Resiliency on the Mission Field


by Roger Boyd, Ph.D.

Resiliency—it brings to mind the picture of the elastic band that has been stretched and is supposed to “bounce back” or contract when you release it. The word is also used to describe the garment that was designed to shed water and keep you dry. However, when the elastic has been stretched too far or for too long, it doesn’t bounce back. After too much tough “weathering” the moisture-proof garment just soaks up the rain. It has lost its resiliency. Often in our field of work we deal with people who have been stretched or weathered to the point of having no more resilience, no more ability to “bounce back” with a long weekend off or a short vacation. This is where restorative member care might come into the picture.

But how can people actually become more resilient and better able to handle the stresses of ministry life? There are many “stress management” techniques we might teach to lower a person’s stress, but one of the most iportant aspects is their connection to other people. In recent years the concept of “attachments,” which has been used for many years in understanding children, has been applied more and more to understanding the ability of adults to cope with many of life’s stressors.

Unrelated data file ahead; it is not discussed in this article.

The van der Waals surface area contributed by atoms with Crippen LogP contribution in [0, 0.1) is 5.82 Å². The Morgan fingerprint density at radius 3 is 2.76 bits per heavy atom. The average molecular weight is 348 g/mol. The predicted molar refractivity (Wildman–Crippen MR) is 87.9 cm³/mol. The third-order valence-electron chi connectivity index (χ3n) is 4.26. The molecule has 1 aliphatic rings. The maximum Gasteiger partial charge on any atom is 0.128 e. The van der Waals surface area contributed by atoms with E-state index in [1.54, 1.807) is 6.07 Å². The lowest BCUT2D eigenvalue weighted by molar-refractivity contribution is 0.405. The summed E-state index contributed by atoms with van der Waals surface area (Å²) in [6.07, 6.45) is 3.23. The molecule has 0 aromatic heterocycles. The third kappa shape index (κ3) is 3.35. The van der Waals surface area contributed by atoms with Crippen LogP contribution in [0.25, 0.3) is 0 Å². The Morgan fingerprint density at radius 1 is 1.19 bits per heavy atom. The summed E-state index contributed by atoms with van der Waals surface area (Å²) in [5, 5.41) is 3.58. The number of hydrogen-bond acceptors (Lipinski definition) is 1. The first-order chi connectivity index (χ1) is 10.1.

God created us for connection; he literally “hard-wired” our brains to develop and work best when we are connected with people who genuinely care about us, who are available and responsive to us. It is in being with people who want to be with us no matter what we are going through that we are restored and re-energized. If I could suggest one area for ministry leaders to work on their personal resilience, it would be this: making sure that they have someone to whom they can safely and reliably go with their life and ministry struggles and know they will be heard.

Genesis 2:18 reminds us that “The LORD God said, ‘It is not good for the man to be alone,’” and we know that people can go through a great deal of difficulty if they know they are not alone and can share their struggles with someone. Ecclesiastes 4 tells us that “Two are better than one. . . . If one falls down his friend can help him up. But pity the man who falls and has no one to help him up! . . . . A cord of three strands is not quickly broken.” It is our belief that all ministry leaders should have at least one person who will “help them up” in a time of need and help increase their resiliency in ministry!